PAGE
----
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Richard Reinhardt

—Richard Reinhardt is a San Francisco novelist and social historian.

Articles by this Author

World’s Fair, September 2001 | Vol. 52, No. 6
Aviatrix, May/June 2000 | Vol. 51, No. 3
A true story of their final days on the Florida seashore, when a water cannon destroyed a suspicious package later found to contain miniature portraits by the celebrated American painter Gilbert Stuart
Cuba Libre, November 1995 | Vol. 46, No. 7
Sexy and melancholy, festive and forlorn, the island has always heated the Yankee imagination. The author visits there in the late afternoon of a straitened era and looks back on four centuries of passionate misunderstandings.
The Other Fair, May/June 1989 | Vol. 40, No. 4
New Yorkers recall 1939 as the year of the great World’s Fair in Flushing Meadow. But that’s just more Eastern provincialism. Take a look at what was going on in San Francisco.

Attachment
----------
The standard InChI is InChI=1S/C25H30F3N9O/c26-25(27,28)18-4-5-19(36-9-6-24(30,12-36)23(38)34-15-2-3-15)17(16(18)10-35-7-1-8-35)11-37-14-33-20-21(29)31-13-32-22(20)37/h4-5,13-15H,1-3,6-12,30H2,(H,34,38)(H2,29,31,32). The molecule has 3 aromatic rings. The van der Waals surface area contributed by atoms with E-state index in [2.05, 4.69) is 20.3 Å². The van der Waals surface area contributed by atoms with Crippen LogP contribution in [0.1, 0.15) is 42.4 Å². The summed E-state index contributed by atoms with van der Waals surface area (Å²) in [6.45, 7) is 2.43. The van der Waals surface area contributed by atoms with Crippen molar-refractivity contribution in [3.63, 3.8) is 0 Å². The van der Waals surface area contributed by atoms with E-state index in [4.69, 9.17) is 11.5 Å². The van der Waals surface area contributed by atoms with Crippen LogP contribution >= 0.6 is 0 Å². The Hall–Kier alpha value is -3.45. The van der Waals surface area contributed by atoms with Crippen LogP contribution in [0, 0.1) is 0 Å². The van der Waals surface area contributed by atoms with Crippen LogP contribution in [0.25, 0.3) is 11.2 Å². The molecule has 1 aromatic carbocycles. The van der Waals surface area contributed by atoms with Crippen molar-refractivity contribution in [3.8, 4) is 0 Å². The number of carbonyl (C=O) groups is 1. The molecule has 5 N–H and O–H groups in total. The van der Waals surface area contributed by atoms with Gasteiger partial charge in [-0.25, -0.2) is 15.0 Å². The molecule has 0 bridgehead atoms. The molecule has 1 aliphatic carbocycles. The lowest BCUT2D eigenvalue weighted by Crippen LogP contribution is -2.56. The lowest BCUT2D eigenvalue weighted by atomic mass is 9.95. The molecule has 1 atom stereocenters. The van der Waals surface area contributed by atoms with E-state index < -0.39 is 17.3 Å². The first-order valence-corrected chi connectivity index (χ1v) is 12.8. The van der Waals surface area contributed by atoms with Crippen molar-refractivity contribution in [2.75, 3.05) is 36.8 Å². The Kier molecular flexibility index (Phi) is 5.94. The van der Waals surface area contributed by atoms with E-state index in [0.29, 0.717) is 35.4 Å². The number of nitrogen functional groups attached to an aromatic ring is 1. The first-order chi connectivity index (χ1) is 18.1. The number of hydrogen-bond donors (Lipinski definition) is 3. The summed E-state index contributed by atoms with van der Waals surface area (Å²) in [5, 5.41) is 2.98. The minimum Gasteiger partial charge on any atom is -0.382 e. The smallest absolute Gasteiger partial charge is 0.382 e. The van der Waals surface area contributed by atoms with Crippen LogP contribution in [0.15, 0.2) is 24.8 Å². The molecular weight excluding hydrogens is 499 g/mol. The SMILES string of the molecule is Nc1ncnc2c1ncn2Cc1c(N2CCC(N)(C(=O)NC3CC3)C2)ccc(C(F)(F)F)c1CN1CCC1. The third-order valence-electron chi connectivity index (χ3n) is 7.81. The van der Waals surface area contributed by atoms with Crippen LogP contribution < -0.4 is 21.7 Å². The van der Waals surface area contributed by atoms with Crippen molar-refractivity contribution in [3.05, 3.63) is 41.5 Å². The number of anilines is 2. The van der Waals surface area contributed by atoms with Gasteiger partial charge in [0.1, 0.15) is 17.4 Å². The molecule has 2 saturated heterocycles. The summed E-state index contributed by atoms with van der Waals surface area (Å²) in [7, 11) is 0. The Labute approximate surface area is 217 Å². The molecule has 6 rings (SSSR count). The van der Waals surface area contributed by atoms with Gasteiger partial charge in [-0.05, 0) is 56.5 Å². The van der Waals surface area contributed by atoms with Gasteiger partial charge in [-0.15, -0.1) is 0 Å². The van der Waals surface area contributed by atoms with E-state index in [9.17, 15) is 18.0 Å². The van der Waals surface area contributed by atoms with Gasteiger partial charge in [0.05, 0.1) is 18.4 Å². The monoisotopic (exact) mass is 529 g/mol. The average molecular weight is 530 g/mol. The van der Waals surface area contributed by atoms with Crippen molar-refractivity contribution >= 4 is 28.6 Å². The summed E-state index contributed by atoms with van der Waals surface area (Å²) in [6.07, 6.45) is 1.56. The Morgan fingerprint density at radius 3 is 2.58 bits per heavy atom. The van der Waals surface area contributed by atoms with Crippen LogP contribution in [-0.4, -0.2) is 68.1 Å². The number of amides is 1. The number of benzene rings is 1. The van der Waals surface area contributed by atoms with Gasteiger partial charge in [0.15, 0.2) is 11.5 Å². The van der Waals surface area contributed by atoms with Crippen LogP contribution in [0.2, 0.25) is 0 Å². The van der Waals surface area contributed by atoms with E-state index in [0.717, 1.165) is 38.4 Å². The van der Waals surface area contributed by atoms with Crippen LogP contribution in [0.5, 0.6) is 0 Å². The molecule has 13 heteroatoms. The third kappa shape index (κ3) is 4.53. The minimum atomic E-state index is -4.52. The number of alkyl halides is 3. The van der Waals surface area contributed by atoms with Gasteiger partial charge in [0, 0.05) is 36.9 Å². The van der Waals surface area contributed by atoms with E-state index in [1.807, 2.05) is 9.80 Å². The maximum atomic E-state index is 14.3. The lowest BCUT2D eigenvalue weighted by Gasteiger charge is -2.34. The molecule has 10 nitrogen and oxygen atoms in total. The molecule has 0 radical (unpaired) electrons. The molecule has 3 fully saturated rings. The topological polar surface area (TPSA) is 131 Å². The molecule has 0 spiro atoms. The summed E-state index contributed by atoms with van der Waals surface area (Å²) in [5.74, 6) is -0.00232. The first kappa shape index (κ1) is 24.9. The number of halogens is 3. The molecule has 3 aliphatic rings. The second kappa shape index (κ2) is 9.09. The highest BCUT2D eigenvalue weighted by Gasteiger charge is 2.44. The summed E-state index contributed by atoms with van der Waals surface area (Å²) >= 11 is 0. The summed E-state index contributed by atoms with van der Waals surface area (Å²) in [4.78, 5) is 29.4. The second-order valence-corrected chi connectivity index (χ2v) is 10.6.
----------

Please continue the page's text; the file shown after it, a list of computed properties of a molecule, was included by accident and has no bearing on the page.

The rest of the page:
No city has more energetically obliterated the remnants of its past. And yet no city has a greater sense of its history.
This puckish, nearly forgotten California architect built his own distinctive style on the simple principle that beauty alone endures
For more than a century, the august members of this San Francisco body have enjoyed a unique, all-male midsummer night’s dream
Westward with the course of empire Colonel Jonathan Drake Stevenson took his way in 1846. With him went the denizens of New York’s Tammany wards, oyster cellars, and gin mills—the future leaders of California.
One day San Franciscans suddenly learned that their city was the property of a Frenchman, one Monsieur Limantour